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How the private sector can help increase National Security following successful iPhone unlocking
Following weeks of legal sparring, the government was able to unlock the San Bernardino shooter's iPhone. A third-party company helping shows the government's complex dependence on the private sector. - photo by Sam Turner

Since the 9/11 terrorist attacks, the U.S. has placed an added emphasis on public-private partnerships to improve security and assist with law enforcement. A recent skirmish between Apple and the FBI, however, has challenged the way private-sector companies interact with government agencies, promoting a strange mash-up of opposition, cooperation, and even a healthy dose of competition.

On Monday, the Justice Department announced that it had successfully accessed data from the locked iPhone of Syed Rizwan Farook, who killed 14 people last year in a mass shooting. With this new development, the department's legal battle with Apple will be dropped.

After sparring with Apple for weeks, the Department of Justice has apparently found a third party that has helped it decode the phone. It may have been an Israeli company called Cellebrite, according to Quartz.

The forensics technology company was identified by Israeli newspaper Yedioth Ahrnoth as Cellebrite, which has offices in Israel and New Jersey. Both Cellebrite and the Department of Justice refused to comment when Quartz inquired about the validity of Yedioth Ahrnoth's claims.

According to Quartz, the company makes a device called the UFED Touch that claims to provide “the widest support for extraction and decoding” for Apple devices.

Regardless of which company assisted the government to open the phone, the incident opens a new dialogue about how private companies aid the government in security and law enforcement.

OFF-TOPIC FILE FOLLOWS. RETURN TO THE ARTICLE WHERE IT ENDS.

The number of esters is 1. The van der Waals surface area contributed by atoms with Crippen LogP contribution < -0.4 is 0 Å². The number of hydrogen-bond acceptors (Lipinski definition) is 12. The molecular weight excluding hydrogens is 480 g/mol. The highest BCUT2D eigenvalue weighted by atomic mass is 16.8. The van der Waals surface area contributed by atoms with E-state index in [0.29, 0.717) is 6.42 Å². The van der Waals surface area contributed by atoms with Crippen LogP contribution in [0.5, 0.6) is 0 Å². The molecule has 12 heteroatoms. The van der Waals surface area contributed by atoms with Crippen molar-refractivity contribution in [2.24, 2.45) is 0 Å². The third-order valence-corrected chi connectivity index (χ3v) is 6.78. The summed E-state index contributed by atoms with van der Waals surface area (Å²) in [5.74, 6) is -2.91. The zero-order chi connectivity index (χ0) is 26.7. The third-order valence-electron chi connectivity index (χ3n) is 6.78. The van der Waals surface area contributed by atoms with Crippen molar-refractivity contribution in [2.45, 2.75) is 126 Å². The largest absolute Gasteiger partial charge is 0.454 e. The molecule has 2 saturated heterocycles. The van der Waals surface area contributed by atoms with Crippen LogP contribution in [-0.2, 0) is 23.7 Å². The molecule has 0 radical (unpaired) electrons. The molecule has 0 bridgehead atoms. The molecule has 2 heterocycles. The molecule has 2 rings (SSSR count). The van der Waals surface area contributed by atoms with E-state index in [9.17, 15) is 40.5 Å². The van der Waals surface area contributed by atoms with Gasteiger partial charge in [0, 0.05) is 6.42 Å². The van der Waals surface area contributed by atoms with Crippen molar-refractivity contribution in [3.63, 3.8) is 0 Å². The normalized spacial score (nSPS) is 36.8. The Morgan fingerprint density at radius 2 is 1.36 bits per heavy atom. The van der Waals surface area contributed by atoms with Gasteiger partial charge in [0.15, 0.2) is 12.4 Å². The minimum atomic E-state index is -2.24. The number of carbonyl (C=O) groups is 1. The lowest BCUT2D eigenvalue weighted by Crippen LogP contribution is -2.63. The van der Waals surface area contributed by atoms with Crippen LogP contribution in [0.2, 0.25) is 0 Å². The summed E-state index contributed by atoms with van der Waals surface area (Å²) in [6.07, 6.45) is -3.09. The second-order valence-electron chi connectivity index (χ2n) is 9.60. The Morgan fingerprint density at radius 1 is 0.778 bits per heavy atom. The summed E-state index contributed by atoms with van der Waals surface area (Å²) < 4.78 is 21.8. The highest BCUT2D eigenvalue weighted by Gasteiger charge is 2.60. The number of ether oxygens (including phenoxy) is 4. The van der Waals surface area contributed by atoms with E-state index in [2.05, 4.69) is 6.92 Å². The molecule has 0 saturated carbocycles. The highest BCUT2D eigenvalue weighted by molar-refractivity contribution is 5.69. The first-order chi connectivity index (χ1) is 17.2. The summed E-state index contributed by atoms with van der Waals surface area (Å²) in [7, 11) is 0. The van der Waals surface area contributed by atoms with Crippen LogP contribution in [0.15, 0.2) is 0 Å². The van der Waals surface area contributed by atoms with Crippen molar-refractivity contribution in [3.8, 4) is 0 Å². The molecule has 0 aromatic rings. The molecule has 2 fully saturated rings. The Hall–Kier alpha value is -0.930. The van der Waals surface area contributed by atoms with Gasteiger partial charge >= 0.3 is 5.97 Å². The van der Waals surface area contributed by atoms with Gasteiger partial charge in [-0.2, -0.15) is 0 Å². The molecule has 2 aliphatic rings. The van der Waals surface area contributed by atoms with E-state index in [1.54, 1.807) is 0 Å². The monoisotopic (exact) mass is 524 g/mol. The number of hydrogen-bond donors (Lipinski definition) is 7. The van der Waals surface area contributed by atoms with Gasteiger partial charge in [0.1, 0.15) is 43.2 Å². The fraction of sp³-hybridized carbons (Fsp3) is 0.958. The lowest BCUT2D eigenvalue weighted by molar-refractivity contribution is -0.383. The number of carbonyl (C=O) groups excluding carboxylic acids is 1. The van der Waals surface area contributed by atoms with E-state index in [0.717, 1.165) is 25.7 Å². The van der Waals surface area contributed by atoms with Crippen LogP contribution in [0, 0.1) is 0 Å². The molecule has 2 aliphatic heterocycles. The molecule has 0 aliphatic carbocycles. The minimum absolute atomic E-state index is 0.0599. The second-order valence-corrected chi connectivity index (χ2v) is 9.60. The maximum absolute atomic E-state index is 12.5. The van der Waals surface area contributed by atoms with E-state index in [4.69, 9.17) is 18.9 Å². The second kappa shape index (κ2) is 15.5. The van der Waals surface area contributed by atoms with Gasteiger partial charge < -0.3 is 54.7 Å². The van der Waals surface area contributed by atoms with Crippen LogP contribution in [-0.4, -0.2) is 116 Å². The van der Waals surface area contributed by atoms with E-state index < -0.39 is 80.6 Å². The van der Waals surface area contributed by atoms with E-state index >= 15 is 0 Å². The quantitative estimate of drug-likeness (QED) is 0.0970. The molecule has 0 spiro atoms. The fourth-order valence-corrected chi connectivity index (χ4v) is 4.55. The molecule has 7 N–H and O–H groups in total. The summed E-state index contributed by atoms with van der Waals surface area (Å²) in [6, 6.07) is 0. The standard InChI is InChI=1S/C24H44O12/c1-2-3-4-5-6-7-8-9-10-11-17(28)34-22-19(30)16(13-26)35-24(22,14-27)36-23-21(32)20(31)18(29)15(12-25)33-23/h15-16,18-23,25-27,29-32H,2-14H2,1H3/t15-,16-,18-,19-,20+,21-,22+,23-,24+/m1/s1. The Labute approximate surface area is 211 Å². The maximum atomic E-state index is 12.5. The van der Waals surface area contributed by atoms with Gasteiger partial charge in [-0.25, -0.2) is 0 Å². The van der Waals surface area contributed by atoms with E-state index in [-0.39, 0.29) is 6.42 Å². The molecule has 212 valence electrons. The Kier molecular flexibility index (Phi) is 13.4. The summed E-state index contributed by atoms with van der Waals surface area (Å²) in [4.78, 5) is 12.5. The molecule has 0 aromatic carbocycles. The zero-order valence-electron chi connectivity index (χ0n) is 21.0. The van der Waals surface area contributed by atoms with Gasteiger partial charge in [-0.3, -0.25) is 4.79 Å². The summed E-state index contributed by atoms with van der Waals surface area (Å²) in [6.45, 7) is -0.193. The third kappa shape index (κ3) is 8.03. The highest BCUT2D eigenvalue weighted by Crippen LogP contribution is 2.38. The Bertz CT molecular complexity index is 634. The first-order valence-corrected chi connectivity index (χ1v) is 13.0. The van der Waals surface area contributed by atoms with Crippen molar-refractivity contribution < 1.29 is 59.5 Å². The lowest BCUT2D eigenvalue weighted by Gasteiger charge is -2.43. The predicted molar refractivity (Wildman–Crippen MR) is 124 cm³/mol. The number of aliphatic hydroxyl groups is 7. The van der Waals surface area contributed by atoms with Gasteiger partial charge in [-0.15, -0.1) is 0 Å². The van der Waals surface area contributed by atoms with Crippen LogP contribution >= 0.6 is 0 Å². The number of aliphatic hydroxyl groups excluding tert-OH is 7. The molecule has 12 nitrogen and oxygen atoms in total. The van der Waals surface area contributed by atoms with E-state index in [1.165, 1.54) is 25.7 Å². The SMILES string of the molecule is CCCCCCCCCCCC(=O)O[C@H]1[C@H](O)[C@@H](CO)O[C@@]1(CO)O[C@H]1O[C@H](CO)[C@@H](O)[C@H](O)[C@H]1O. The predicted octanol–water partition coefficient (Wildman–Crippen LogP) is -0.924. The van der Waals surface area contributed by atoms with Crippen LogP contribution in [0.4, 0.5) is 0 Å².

In the true spirit of private enterprise, where one company declines to deliver, another enters the market.

“It remains a priority for the government to ensure that law enforcement can obtain crucial digital information to protect national security and public safety, either with cooperation from relevant parties, or through the court system when cooperation fails,” Justice Department spokeswoman Melanie Newman told the New York Times. “We will continue to pursue all available options for this mission, including seeking the cooperation of manufacturers and relying upon the creativity of both the public and private sectors.”

Consider that Google's Eric Schmidt was signed on by the Pentagon earlier this month to head the new Defense Innovation Advisory Board.

According to Wired, Secretary of Defence Ash Carter created the board in an effort to make the Pentagon run more like a Silicon Valley tech company, advising it on topics such as rapid prototyping, iterative product development, business analytics, mobile apps, and the cloud.

As Inc. columnist Eric Mack points out, as chairman of Alphabet (Google's parent company), Schmidt's involvement with the Pentagon highlights the complex — if not contradictory — relationship that Google has with the government.

In the San Bernardino iPhone debate, Google took the side of Apple, claiming that forcing Apple to hack the phone could compromise individual privacy and security in the future. Contrast that with its cooperation with the Pentagon.

Apple similarly has a history of cooperating with the government.

Prior to receiving third-party help, the Justice Department used Apple's history to criticize the company, calling its position "inconsistent at best," reports CNN, citing 70 instances where Apple has helped them retrieve information from iPhones in accordance with the All Writs Act of 1789.

Apple countered that those past cases required only information the company already had. With the added security features of their newer operating systems, Apple said it would have had to create new software to break into the San Bernardino shooter's phone, compromising security for all of its customers.

"From the beginning, we objected to the FBI's demand that Apple build a backdoor into the iPhone because we believed it was wrong and would set a dangerous precedent," Apple said in a statement following Monday's events.

"We will continue to help law enforcement with their investigations, as we have done all along, and we will continue to increase the security of our products as the threats and attacks on our data become more frequent and more sophisticated."

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